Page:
On Monday, November 30, the Manchester Identity and Passport service opened its doors and began issuing the first identity cards to British subjects since 1952. (1)
Although the cards themselves are bad enough, they are perhaps the most benign aspect of the whole enterprise, the true meat of which is the National Identity Register’(2), a centralised database in which details of all those who carry the card will be held. Fifty items per individual of personal data are to be stored (3) on this database and these will include fingerprints and facial scans, with provision for further data to be added at a later date.
Although plans to make the cards themselves compulsory were dropped anyone wishing to avoid being present on the National Identity Register will, from 2011, find themselves listed if they apply for a passport. If the government is successful in rolling out identity cards across the country then this will represent a massive accumulation of personal data and an unacceptable intrusion into the private lives of UK subjects.
Yet despite its scope, since the scheme’s inception the government has failed to make a case for its introduction. The latest attempt came from Meg Hiller, the minister for identity, who, when appearing (4) on BBC Radio 4’s Today programme, suggested that a major benefits for the people of Manchester from identity cards would be that they would be able to collect parcels from post offices with greater ease and that young people would now no longer need a passport to prove their age whilst gaining entry to a nightclub.
These are extremely modest improvements to modern life for a project that the Government has forecast will cost £5.6 (5) and the LSE £10.2-19.6 (6) billion to run for ten years. Other justifications for the scheme have included the prevention of terrorism, identity theft and benefit fraud but none of these stands up to scrutiny.
Former home secretary Charles Clarke admitted (7) that identity cards would not have prevented the 2005 London attacks, and reliance on a single nominally secure form of identification could actually make identity theft more straightforward. The only clear agenda satisfied is the current Labour paradigm whereby any problem that might conceivably be solved by a massive and costly database should be so. As well as a nascent identity card scheme, the UK also has the world’s largest DNA database and ContactPoint holds details of every child in the UK under the age of 18.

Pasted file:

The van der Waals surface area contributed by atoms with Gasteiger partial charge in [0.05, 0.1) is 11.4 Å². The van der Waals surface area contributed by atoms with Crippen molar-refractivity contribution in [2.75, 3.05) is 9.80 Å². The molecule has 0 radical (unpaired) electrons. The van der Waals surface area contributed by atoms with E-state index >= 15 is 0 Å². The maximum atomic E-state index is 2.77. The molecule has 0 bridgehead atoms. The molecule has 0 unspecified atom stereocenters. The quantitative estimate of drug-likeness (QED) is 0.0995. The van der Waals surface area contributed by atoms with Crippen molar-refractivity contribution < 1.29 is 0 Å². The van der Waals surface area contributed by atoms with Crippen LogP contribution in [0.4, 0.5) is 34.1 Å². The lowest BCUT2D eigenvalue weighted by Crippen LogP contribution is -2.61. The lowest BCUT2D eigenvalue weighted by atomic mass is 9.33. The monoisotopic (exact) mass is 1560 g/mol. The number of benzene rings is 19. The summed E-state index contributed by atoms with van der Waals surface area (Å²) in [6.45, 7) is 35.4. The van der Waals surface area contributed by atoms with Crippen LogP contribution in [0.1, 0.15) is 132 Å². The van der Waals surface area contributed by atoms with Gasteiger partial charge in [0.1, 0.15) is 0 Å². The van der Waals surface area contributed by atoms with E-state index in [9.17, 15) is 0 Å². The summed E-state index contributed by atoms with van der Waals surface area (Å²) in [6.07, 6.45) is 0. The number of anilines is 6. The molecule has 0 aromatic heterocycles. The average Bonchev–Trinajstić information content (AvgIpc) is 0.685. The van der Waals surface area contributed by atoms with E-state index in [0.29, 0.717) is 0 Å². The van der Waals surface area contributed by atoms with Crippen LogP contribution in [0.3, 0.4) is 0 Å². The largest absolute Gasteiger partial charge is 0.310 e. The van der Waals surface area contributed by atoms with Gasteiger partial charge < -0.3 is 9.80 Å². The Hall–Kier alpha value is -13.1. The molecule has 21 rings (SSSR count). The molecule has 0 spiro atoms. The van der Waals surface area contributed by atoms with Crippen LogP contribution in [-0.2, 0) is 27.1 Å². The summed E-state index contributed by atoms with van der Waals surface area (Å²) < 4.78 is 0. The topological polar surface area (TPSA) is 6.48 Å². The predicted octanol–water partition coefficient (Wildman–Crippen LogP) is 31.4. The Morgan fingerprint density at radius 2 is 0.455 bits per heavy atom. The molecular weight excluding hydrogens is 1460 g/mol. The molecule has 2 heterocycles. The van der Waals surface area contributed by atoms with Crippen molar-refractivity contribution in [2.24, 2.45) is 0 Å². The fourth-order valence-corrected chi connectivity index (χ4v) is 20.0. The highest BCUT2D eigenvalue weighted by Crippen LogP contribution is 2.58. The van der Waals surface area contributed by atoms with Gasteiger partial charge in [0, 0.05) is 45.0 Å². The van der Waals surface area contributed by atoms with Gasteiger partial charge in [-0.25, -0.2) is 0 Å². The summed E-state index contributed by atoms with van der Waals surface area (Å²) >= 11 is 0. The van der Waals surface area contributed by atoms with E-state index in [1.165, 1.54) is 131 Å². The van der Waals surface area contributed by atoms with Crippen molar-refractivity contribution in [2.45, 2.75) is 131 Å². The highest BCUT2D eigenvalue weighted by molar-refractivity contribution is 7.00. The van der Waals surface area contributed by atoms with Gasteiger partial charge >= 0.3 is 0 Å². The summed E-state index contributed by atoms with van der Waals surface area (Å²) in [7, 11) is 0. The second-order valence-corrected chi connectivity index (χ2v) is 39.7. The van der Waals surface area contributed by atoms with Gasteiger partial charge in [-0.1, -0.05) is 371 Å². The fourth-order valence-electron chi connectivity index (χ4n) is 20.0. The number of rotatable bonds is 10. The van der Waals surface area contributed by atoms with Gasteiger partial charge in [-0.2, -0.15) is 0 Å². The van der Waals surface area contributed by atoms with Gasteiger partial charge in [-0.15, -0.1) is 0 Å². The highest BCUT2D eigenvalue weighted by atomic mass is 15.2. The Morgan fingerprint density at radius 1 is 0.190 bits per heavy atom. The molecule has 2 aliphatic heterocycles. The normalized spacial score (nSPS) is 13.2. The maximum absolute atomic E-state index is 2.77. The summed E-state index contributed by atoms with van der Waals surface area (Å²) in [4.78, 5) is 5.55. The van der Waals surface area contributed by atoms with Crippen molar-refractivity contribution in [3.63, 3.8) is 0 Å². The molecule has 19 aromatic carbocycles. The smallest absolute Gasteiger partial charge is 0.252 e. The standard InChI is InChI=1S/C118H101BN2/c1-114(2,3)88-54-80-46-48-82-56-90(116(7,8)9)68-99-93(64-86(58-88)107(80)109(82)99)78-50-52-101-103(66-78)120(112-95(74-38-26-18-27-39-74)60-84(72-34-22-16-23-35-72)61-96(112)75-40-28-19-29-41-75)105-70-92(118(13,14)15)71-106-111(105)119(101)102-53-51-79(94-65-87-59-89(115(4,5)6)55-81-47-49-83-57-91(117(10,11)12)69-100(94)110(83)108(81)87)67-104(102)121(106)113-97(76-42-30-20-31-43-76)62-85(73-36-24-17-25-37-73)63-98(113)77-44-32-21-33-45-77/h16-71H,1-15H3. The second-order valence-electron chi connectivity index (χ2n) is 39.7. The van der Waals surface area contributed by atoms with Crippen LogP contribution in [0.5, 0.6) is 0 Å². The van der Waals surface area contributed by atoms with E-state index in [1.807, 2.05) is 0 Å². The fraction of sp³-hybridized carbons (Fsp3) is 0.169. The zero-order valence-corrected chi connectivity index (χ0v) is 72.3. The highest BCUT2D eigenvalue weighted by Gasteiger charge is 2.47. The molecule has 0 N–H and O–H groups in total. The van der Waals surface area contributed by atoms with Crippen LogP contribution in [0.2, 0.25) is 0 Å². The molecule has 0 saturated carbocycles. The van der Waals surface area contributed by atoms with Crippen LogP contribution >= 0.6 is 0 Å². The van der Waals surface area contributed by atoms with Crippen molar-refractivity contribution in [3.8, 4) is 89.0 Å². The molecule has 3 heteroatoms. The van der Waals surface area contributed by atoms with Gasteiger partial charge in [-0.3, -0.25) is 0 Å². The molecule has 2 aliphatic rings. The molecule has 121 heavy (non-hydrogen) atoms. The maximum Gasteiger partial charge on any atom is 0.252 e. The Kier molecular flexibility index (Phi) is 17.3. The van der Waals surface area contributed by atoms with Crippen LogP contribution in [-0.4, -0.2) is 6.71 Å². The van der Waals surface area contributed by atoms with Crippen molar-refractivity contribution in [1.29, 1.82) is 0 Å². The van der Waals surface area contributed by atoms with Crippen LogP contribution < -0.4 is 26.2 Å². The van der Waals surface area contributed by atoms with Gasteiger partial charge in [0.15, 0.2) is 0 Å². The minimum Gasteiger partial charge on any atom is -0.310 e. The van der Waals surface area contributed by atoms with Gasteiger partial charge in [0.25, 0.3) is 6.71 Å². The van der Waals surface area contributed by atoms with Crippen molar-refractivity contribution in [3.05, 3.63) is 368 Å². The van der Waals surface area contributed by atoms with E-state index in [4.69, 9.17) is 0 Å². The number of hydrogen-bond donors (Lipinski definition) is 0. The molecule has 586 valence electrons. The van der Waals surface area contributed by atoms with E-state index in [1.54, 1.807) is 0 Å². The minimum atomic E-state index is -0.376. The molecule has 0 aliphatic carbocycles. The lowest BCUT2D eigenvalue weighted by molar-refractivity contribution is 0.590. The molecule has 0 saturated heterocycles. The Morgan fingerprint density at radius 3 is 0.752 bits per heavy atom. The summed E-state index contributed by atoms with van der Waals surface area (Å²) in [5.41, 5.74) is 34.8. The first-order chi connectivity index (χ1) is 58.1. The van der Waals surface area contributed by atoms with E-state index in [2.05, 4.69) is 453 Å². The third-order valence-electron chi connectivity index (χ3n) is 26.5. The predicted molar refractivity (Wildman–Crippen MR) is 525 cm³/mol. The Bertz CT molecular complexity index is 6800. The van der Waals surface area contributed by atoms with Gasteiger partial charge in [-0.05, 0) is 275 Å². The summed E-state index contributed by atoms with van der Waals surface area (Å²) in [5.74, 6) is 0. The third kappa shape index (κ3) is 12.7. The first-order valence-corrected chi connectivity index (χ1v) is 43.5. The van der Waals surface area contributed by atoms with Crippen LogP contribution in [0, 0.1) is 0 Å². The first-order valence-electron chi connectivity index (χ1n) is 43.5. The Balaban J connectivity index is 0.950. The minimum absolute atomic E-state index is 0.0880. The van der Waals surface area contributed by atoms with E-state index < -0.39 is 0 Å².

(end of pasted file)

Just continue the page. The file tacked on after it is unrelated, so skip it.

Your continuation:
With the current national deficit nothing short of astronomic (8) there was hope that the identity card scheme would be quietly dropped. It is unnecessary and costly and threatens the civil liberties of UK subjects. It has also been so beset by setbacks (9) that were it a private sector project it undoubtedly have been canned some time ago. Indeed, if the next administration is led by any party other than Labour it will be – the Conservative and Liberal Democrat parties have both said they will scrap it. But our floundering government would rather push ahead with this costly, invasive and useless idea than consider the taxpayer, never mind come to their senses and start to trust the public.
(1) For two different views on Manchester’s first day see: ID cards now available. Count me out, Dave Page, the Guardian, November 30, 2009 and Angela Epstein, the UK’s first ID card holder, Angela Epstein, Jewish Chronicle, December 3, 2009
(2) Overseas identity card schemes do have an accompanying database and are not comparable
(3) As specified by the Identity Card Act, 2006 See: http://www.opsi.gov.uk/acts/acts2006/ukpga_20060015_en_1#3
(4) Today programme, BBC, Monday 16th November
(5) ID card scheme ‘to cost £5.6bn’, BBC News, November 8, 2007
(6) See: The LSE Identity Project Report (PDF), London School of Economics and Political Science, 2005
(7) ID cards ‘wouldn’t stop attacks’, BBC News, July 8, 2005
(8) Bank bailout cost hits £850 bln, Kistin Ridley, Reuters, December 4, 2009
(9) See ID cards: Seven years of missed deadlines and U-turns, Nick Heath, Silicon.com, December 2, 2009 (now unavailable)
nb: this article first published on Forth.ie where someone commented:
‘It’s a cliche but a true one – if you’ve done nothing wrong you have nothing to fear’